How big, or small, is a ‘tree’?
A recent Court of Appeal ruling on precisely when a tree becomes a tree could have serious consequences for landowners working under the restrictions of a Tree Preservation Order.
The Court of Appeal has ruled that: “a tree is to be so regarded at all stages of its life, subject to the exclusion of a mere seed. A seedling would therefore fall within the statutory term, certainly once it was capable of being identified as of a species which normally takes the form of a tree.”
The case followed a developer being served with a notice from the local planning authority ordering the re-planting of 1,280 trees on the basis that their removal contravened a Tree Preservation Order. The developer considered the notice defective as only saplings, not protected under the relevant legislation, were removed.
The decision is significant. If a TPO protects all trees within a designated area of ground, as opposed to individual trees or specified groups of trees, the restriction not to remove or destroy “trees” from the stage of sprouting seedlings could cause difficulties.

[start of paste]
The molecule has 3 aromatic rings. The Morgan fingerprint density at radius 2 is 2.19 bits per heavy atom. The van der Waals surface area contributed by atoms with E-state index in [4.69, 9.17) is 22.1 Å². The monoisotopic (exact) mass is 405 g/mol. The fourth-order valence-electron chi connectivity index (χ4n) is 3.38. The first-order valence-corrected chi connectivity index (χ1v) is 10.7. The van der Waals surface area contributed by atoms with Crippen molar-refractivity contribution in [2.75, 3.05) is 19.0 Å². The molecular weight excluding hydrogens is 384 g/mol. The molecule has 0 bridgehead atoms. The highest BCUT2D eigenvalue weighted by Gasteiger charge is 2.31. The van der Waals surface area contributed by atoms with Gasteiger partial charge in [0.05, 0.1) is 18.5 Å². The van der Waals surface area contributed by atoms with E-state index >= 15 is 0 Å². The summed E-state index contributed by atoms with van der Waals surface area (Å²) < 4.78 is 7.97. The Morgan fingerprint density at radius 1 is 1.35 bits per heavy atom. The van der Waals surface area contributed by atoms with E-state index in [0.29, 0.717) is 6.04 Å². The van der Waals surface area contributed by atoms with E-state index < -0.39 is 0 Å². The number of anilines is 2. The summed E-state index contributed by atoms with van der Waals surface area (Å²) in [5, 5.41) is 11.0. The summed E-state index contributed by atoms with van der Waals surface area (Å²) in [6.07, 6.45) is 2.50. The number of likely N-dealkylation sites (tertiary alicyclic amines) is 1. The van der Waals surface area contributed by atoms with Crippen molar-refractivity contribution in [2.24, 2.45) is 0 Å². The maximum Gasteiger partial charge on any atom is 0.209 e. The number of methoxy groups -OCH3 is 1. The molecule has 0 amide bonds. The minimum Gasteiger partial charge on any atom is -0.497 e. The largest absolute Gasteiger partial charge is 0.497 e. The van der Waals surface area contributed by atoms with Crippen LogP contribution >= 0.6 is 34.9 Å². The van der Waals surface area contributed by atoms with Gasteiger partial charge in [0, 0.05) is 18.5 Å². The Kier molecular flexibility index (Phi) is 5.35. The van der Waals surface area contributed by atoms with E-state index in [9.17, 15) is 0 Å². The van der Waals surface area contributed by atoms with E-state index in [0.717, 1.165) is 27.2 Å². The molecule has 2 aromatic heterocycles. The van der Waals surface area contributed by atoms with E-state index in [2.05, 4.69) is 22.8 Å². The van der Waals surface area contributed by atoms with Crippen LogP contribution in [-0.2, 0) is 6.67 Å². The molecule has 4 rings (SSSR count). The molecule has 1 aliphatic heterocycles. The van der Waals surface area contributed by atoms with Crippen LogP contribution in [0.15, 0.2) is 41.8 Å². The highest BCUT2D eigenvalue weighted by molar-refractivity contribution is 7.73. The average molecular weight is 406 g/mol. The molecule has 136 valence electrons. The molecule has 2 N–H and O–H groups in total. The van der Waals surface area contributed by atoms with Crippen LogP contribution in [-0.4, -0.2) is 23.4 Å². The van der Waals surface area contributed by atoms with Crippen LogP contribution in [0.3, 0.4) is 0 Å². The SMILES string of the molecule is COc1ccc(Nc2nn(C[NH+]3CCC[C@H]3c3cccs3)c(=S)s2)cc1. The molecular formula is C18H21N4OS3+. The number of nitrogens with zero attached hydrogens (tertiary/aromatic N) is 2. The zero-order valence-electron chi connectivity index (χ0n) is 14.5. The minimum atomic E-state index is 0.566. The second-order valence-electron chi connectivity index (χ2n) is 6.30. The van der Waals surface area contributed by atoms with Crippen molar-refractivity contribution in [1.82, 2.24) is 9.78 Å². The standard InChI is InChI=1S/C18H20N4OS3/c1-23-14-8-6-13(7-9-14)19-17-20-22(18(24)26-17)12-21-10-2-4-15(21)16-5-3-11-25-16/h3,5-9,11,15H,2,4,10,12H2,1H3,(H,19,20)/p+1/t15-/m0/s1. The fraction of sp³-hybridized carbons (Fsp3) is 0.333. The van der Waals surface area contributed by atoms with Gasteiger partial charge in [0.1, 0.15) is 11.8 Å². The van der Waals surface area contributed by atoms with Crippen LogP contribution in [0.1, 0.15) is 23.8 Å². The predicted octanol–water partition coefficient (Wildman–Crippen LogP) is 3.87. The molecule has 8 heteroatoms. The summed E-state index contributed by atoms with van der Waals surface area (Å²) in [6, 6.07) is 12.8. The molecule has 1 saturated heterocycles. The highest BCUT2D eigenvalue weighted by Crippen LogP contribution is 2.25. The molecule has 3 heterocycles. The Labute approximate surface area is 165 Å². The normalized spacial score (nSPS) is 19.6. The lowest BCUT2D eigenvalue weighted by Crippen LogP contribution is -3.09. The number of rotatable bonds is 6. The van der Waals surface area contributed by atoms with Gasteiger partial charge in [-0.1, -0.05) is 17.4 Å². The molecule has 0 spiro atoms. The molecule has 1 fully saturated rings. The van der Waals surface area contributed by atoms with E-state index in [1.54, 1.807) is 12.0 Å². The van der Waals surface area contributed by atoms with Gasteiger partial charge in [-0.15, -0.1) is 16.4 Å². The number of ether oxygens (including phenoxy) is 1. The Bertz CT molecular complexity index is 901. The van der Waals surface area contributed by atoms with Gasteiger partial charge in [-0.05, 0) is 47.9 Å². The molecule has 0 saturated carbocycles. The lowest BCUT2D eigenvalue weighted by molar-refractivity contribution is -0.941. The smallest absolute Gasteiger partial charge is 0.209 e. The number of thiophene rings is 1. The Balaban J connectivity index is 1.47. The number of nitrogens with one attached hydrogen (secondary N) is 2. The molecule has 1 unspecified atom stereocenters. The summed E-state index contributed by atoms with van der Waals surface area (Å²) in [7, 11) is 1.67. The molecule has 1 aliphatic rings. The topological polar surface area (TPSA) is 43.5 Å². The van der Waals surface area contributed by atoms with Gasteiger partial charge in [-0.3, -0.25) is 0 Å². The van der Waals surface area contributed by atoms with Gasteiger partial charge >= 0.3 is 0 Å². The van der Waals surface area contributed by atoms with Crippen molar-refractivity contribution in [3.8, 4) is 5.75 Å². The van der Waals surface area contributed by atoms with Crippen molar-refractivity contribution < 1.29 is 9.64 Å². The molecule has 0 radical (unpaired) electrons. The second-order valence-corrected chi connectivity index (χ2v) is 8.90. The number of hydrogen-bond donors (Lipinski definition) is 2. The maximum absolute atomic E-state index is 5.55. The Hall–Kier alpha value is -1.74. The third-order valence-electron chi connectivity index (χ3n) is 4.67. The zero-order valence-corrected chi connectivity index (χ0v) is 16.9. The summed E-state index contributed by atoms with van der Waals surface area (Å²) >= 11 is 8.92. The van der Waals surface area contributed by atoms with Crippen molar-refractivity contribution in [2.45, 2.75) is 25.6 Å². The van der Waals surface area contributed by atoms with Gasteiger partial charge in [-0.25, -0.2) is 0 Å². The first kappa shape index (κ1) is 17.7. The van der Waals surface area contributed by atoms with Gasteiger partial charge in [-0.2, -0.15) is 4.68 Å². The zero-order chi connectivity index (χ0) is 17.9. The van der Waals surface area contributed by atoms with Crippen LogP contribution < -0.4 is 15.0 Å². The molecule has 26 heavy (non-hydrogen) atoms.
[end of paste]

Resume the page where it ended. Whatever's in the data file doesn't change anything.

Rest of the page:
If a developer does not have any evidence (such as tree surveys) to support their own estimate of the precise number of trees within designated areas of ground or to challenge that of the planning authority, the Court of Appeal has indicated they are unlikely to succeed in any challenge they would wish to make to an order requiring them to carry out replanting (as was the case in this appeal).
Unless tree removal is specifically authorised by a planning permission, overriding the terms of an existing TPO on the land in question, it might be difficult for any development to take place without a breach of the TPO occurring.
Partner - Head of Rural Division
Tim is head of the firm's Rural Division and of the Cambridge office, although he spends a considerable amount of time in London. He has over 20 years experience in advising institutional and pri...